A U.S. Navy destroyer that was sunk during World War II, claiming the lives of 84 American sailors, has been found off the coast of Japan, officials have confirmed.
The Naval History and Heritage Command (NHHC) announced Thursday that it authenticated the wreckage of USS Mannert L. Abele in waters near Okinawa.
“Mannert L. Abele is the final resting place for 84 American Sailors who made the ultimate sacrifice in defense of their country,” NHHC Director Samuel J. Cox – a retired U.S. Navy rear admiral — said in a statement.
The Navy agency said its “Underwater Archaeology Branch used information provided by Tim Taylor, an ocean explorer and CEO of Tiburon Subsea, and Taylor’s ‘Lost 52 Project’ team to confirm the identity of Mannert L. Abele.”
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“My deepest thanks and congratulations to Tim Taylor and his team for discovering this wreck site,” Cox added. “Its discovery allows some closure to the families of those lost, and provides us all another opportunity to remember and honor them.”
The Navy said on April 12, 1945, USS Mannert L. Abele became “the first U.S. Navy vessel sunk by the human-guided kamikaze bomb.”
The ship was operating that day 75 miles off the northern coast of Okinawa “when enemy aircraft appeared on radar,” according to the NHHC.
“Mannert L. Abele engaged with, and damaged multiple enemy aircraft, until eventually an aircraft managed to crash abreast of the after fireroom on the starboard side, penetrating the after-engine room,” it said. “A minute later, the ship was hit at the waterline by a Yokosuka MXY-7 Ohka (Cherry Blossom) rocket-powered human-guided bomb, and the resulting explosion caused the ship’s bow and stern to buckle rapidly.”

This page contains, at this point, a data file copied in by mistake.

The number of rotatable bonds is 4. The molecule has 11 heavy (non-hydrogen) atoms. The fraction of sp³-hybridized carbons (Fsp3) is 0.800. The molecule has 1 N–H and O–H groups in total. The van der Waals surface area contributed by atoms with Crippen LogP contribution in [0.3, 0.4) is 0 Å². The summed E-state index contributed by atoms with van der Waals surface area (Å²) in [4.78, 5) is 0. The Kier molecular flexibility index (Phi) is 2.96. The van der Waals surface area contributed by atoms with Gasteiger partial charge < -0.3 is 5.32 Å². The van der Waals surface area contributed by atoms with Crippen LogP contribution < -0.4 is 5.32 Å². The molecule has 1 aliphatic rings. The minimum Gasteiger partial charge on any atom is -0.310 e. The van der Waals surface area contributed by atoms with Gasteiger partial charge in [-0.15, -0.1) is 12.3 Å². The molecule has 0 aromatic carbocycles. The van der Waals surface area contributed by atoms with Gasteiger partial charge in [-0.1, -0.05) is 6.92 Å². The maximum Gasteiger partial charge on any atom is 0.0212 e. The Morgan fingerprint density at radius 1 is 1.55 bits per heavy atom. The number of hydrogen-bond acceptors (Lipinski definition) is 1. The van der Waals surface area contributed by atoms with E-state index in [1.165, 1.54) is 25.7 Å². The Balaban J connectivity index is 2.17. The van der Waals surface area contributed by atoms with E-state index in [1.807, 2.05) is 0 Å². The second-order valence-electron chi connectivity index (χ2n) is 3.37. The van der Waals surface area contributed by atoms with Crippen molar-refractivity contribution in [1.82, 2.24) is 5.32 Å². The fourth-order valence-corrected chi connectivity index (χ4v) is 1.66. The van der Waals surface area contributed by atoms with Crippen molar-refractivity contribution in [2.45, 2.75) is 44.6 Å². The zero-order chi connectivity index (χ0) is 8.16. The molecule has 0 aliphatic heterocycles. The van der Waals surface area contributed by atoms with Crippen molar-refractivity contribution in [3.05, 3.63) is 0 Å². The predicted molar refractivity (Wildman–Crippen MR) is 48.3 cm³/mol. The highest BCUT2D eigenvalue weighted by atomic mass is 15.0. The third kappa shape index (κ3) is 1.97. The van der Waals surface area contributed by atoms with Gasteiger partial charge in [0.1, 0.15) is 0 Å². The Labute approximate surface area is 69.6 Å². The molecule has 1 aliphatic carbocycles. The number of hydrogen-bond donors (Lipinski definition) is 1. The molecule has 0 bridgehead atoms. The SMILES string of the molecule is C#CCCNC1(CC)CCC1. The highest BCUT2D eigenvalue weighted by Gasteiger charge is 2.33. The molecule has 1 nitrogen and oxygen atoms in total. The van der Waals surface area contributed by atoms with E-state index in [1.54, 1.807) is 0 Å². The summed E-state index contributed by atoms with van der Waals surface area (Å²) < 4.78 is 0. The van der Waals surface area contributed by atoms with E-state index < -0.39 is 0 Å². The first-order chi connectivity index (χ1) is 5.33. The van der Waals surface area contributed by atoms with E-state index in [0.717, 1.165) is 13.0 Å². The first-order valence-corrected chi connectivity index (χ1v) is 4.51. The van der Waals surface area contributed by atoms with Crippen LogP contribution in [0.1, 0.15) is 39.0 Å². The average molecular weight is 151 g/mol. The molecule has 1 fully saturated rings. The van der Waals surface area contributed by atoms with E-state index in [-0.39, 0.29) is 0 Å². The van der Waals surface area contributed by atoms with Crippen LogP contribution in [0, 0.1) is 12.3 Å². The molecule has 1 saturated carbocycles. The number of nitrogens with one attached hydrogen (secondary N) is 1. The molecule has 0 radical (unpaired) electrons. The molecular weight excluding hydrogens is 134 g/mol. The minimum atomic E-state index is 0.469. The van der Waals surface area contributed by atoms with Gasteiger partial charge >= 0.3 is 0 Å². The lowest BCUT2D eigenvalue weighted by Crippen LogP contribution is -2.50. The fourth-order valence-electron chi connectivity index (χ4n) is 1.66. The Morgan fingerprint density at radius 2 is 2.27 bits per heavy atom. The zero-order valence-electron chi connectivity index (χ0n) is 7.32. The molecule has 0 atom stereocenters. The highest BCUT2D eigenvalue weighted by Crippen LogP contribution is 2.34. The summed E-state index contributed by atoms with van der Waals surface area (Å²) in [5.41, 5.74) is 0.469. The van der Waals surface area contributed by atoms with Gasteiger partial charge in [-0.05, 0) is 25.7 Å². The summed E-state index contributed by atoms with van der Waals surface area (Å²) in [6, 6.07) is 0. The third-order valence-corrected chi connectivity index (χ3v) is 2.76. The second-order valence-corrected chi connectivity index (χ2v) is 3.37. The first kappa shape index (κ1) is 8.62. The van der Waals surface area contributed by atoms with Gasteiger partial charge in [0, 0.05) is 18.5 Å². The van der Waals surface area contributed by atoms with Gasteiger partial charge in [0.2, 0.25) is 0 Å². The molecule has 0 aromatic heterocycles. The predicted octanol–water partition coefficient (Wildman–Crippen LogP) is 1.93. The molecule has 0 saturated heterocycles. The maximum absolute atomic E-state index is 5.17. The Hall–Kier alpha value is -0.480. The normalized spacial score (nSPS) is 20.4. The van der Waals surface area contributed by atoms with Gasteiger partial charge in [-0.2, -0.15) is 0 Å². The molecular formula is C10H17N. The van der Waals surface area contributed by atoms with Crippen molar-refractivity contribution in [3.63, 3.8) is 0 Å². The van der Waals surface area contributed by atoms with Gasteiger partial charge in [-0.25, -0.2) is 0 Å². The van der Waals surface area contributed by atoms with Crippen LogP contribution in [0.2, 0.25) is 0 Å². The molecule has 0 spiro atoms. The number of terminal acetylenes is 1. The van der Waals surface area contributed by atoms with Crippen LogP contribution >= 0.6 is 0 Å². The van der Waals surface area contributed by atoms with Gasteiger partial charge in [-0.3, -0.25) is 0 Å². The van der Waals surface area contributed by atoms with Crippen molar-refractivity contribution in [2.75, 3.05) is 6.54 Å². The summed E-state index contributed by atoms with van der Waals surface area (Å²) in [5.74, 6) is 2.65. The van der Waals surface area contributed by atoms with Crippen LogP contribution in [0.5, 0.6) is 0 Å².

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The wreck was reportedly found by Taylor’s “Lost 52 Project” team in December last year.
“This discovery is very personal to Mr. Taylor. His father served in the Navy as part of the lead invasion force in the Battle of Okinawa and he witnessed the Kamikaze firsthand when one plowed into his ship the USS Telfair,” the team’s website says.
USS Mannert L. Abele – which launched about a year prior to its sinking — got its name from the Navy lieutenant commander who was born in Quincy, Massachusetts, in July 1903.
Lt. Cmdr. Abele assumed leadership of the submarine USS Grunion, which came under attack in waters near Kiska, Alaska in July 1942 “from three unidentified Japanese vessels,” according to the NHHC.
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“Firing a spread of torpedoes at her tormentors, Grunion allegedly sank all three,” it said, noting Abele received a Navy Cross citation for his actions.
That submarine then vanished the following month until Taylor’s team found it in 2007 using “information gathered by Abele’s sons Brad, Bruce, and John, during a four-year investigation into the loss of their father’s boat,” the NHHC also said.